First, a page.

USP SECTION 41 (MEASUREMENT UNCERTAINTY): U.S. PHARMACOPEIA Section 41 Weights and Balances, details a formula to calculate the measurement uncertainty of a balance when the balance is used for Assay weighing. This same formula is referenced when determining the minimum sample weight of a balance.

USP Section 41 states that “when substances are to be ‘accurately weighed’ for Assay the weighing is to be performed with a weighing device whose measurement uncertainty (random plus systematic error) does not exceed 0.1% of the reading.” The formula for arriving at this measurement uncertainty value is three times the standard deviation, of at least ten replicate measurements, divided by the amount weighed. The resulting value shall not exceed 0.001.

We always want to remember that as we increase in weight, even though there may be a greater variance between the replicates with each increase, the measurement uncertainty value decreases. The heavier the weight applied, the greater the chances of that particular weight applied passing the test.

MINIMUM SAMPLE WEIGHT: The minimum sample weight, for Assay weighing, is calculated using the above mentioned test method. The minimum sample weight is determined by identifying the smallest mass value that passes the USP Uncertainty Test.

If a 10mg test load was desired on a 5-place analytical balance and the results of the test came to 0.16% of the applied weight. This particular balance, at that particular location, could not be used because its measurement uncertainty exceeds 0.1%. The unit would then need to be tested at 20mg or the balance would be needed to be upgraded to a 6-place micro balance. If the resulting value had been 0.14% instead of 0.16%, then the value could be rounded down to the same significant figures as the stated criteria (0.1%) and therefore would pass becaue it would be equal to the tolerance.

One of the more controversial aspects of this section is what in fact constitutes the “sample weight”. Is the sample to be measured alone considered the “sample weight”? Or is it the “sample weight” with a tare vessel? The “sample weight” in this case would be just the sample of product alone without the tare vessel. So a tare vessel can not be used to increase the weight and bring the sample into a desired range that will pass the USP Uncertainty Test.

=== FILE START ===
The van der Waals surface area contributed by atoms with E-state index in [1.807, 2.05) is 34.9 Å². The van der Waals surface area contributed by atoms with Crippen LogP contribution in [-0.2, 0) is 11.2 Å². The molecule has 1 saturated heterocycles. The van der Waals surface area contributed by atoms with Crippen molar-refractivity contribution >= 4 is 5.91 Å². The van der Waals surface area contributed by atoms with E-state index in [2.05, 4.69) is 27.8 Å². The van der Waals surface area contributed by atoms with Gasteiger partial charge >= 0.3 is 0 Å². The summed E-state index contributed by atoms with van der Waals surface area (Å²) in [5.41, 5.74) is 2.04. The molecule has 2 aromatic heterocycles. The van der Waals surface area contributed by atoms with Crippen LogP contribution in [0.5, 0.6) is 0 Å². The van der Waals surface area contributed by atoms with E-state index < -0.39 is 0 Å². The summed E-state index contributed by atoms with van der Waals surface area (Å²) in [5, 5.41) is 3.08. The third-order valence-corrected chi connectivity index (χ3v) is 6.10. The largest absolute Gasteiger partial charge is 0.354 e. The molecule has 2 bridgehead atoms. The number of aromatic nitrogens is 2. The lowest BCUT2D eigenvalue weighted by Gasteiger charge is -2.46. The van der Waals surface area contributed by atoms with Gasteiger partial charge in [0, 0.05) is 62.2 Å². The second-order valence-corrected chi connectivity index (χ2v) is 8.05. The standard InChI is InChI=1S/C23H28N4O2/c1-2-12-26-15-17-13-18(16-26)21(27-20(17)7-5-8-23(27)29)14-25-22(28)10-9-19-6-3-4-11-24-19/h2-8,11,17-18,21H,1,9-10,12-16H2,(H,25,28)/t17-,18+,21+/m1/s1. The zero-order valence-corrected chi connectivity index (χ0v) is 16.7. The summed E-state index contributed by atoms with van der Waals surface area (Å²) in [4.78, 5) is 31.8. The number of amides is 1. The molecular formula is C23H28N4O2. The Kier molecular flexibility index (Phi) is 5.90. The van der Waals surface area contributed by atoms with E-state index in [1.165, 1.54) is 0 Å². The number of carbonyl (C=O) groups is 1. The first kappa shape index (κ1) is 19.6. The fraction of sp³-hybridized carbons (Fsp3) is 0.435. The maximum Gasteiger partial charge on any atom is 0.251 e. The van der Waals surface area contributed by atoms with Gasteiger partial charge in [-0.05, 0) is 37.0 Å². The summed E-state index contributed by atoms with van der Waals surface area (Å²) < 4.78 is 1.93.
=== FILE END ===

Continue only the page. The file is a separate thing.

As a general rule of thumb, the recommended minimum sample weight will is approximately 3000 to 5000 divisions (i.e. 30.00 mg or 50.00 mg on a 5-place analytical balance). In laboratory environments that are close to ideal (i.e. little to no vibration, air currents, people traffic etc.), then 2000 divisions (20mg) may also pass the Uncertainty Minimum Sample Weight Test. As stated earlier, when applying the USP Uncertainty Test, the heavier the weight applied, the greater the chance of the value coming within the 0.1% tolerance. In referencing the above example again, at a test load of 1000 divisions (10.00 mg), this balance would be required to produce 10 almost perfect replicates, leaving very little room for any deviations. At this mass, only 10 replicates with 1 deviation of 1 count would allow this 10mg to pass, which in real-world conditions, is not probable.

DEFINITIONS

Assay: A quantitative or qualitative analysis of the composition of a material.

Random Error: Errors due to the play of chance. Variability between successive measurements due fluctuating environmental conditions, different observers, etc. An error, which is in general, different each time a measurement, is made.

Systematic Error: Factors that consistently affect the variable being measured. An error that affects all measurements similarly, (mechanical problem with balance) and or can be eliminated by upgrading the system.

This entry was posted on Thursday, January 21st, 2010 at 7:39 pm and is filed under Uncategorized.

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